The Great Crash 1929, by John Kenneth Galbraith

In his book The Great Crash 1929, John Kenneth Galbraith, a foremost economist, examines the implication of the stock market crash of 1929 which has become a persistent fear for Wall Street ever since.A not too distant downturn of the market, in 1987, was compared to the Great Crash in the introduction, added for this release (1988).For instance, how many economists and investors alike were watching to see if the protections put in place to stop this kind of crash would work and prevent a repeat of 1929.They did appear to work and many believe that a crash, such as occurred in 1929, is entirely impossible given the current structure of the market and of governmental safeguards and other controls now in place.Galbraith finds that what happened in 1929 was not an isolated incident, he notes that earlier in history there had been other exploratory splurges.He notes, later in the book, an instance as early as beginning in 1637 when Dutch speculators invested in tulip bulbs.Galbraith also comments that we were going through a similar period, at the time his writing, but he makes no solid predictions about the outcome.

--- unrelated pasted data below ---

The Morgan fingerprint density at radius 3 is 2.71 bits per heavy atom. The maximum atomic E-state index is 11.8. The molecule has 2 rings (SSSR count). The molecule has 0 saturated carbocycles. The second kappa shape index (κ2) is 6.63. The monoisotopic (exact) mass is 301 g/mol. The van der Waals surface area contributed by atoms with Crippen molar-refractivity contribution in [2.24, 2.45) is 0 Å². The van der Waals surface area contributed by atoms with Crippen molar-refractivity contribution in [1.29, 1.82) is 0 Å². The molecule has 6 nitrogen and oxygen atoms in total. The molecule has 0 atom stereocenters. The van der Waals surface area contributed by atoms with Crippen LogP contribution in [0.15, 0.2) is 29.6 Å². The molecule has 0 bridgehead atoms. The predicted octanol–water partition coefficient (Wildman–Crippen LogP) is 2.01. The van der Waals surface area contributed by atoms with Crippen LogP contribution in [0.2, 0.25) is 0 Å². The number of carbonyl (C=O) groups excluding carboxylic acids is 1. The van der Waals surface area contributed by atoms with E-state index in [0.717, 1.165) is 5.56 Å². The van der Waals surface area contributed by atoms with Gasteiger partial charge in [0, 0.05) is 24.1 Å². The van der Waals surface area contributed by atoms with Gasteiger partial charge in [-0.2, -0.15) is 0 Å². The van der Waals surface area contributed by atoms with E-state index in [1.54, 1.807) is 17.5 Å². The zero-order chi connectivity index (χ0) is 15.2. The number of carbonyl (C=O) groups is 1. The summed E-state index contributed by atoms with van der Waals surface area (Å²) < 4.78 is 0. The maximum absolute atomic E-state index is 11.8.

Galbraith begins in 1928 as President Calvin Coolidge saw only optimism after the boom period of the 1920's and failed to see the storm that was coming.The 1920's was an excellent time, andpeople were showing a tremendous desire to get rich quickly.Stock speculation was one of the results.The stock market boom was evident by the middle of the decade, although it is not possible to say precisely when it started.By 1927 the increase in speculation was obvious.This was occurring as Britain was becoming an unappealing place to spend money because of a long series of exchange crises, and The United States benefited greatly.It was believed by many that the prices of common stocks were only catching up with the increase in corporate earnings.Galbraith perceives this as a mass exodus into the l…


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